The Early Modern Commons

Search Results for "John Derby"

Your search for posts with tags containing John Derby found 6 posts

“Letters were found in the Doctor’s pocket”

On 29 July 1775, the Middlesex Journal, a newspaper published in London, reported this tidbit about the Battle of Bunker Hill:The day after the late battle in America, some of the Regulars searched the pockets of Dr. [Joseph] Warren, who was killed, and...
From: Boston 1775 on 30 Jun 2019

Upcoming Events of Interest in Salem and Taunton

Sometimes it’s good to get away from the crowded Boston Common of 1768, so here are a couple of interesting historical events taking place elsewhere in Massachusetts.On Wednesday, 17 October, and then again on Wednesday, 24 October, the Salem Maritime...
From: Boston 1775 on 16 Oct 2018

A Fast Ship from Salem: Carrying News of War

On April 24, General Gage sent his account of the confrontations at Lexington and Concord aboard the 200-ton, cargo-ladened Sukey to Lord Barrington, the Secretary of War and to the Earl of Dartmouth, the Secretary of State for the Colonies.[1] His letter...

“A sad tale to relate”

Yesterday I noted a mistake I made in Reporting the Revolutionary War, saying that John Derby took the 28 Apr 1775 issue of the Salem Gazette to London to convince folks there that a war had broken out in New England.Derby left Salem on 28 April, so he...
From: Boston 1775 on 9 Feb 2014

Footnotes on “Reporting the Battle of Lexington”

Last night’s talk at the Lexington Historical Society was fun, and I learned new stuff while preparing it.For instance, the Museum of Fine Arts in Houston owns this John Smibert portrait of Samuel Pemberton painted in 1734 when he was eleven years old....
From: Boston 1775 on 8 Feb 2014

“Reporting the Battle of Lexington” Lecture, 7 Feb.

On Friday, 7 February, I’ll speak to the Lexington Historical Society about how the start of the Revolutionary War was reported.The society’s events page says this talk “discusses Reporting the Revolution, a new publication showcasing newspaper...
From: Boston 1775 on 1 Feb 2014

Notes on Post Tags Search

By default, this searches for any categories containing your search term: eg, Tudor will also find Tudors, Tudor History, etc. Check the 'exact' box to restrict searching to categories exactly matching your search. All searches are case-insensitive.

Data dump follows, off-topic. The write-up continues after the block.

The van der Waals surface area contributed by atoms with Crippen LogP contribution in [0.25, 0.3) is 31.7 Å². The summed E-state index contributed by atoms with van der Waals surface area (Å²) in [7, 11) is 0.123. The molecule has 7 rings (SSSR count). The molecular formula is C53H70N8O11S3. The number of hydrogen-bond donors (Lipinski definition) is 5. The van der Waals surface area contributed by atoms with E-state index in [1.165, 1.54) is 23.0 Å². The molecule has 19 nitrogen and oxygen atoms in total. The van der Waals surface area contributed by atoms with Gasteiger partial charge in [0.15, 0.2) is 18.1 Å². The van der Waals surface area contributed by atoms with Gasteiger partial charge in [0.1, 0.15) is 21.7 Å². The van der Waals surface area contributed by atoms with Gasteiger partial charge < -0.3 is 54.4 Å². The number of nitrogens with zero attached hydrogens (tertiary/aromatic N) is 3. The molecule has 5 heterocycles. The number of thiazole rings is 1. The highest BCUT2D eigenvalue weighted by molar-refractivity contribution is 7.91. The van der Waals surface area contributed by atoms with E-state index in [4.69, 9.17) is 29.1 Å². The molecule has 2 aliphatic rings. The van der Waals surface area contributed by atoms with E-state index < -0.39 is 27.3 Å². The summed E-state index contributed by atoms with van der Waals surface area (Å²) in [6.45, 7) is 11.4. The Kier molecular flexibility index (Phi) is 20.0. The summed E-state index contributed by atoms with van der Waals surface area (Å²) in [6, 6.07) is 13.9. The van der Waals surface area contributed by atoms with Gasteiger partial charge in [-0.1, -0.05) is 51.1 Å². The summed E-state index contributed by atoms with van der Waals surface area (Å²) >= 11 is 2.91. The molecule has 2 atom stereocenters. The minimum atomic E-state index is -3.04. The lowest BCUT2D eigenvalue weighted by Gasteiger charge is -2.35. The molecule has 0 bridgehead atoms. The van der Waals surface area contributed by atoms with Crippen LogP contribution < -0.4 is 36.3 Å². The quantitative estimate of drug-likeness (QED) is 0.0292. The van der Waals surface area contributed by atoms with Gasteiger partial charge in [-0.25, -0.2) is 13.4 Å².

This is a search for tags/categories assigned to blog posts by their authors. The terminology used for post tags varies across different blog platforms, but WordPress tags and categories, Blogspot labels, and Tumblr tags are all included.

This search feature has a number of purposes:

1. to give site users improved access to the content EMC has been aggregating since August 2012, so they can look for bloggers posting on topics they're interested in, explore what's happening in the early modern blogosphere, and so on.

2. to facilitate and encourage the proactive use of post categories/tags by groups of bloggers with shared interests. All searches can be bookmarked for reference, making it possible to create useful resources of blogging about specific news, topics, conferences, etc, in a similar fashion to Twitter hashtags. Bloggers could agree on a shared tag for posts, or an event organiser could announce one in advance, as is often done with Twitter hashtags.

Caveats and Work in Progress

This does not search post content, and it will not find any informal keywords/hashtags within the body of posts.

If EMC doesn't find any <category> tags for a post in the RSS feed it is classified as uncategorized. These and any <category> 'uncategorized' from the feed are omitted from search results. (It should always be borne in mind that some bloggers never use any kind of category or tag at all.)

This will not be a 'real time' search, although EMC updates content every few hours so it's never very far behind events.

The search is at present quite basic and limited. I plan to add a number of more sophisticated features in the future including the ability to filter by blog tags and by dates. I may also introduce RSS feeds for search queries at some point.

Constructing Search Query URLs

If you'd like to use an event tag, it's possible to work out in advance what the URL will be, without needing to visit EMC and run the search manually (though you might be advised to check it works!). But you'll need to use URL encoding as appropriate for any spaces or punctuation in the tag (so it might be a good idea to avoid them).

This is the basic structure:

http://emc.historycarnival.org/searchcat?s={search term or phrase}

For example, the URL for a simple search for categories containing London:

http://emc.historycarnival.org/searchcat?s=london

The URL for a search for the exact category Gunpowder Plot:

http://emc.historycarnival.org/searchcat?s=Gunpowder%20Plot&exact=on

In this more complex URL, %20 is the URL encoding for a space between words and &exact=on adds the exact category requirement.

I'll do my best to ensure that the basic URL construction (searchcat?s=...) is stable and persistent as long as the site is around.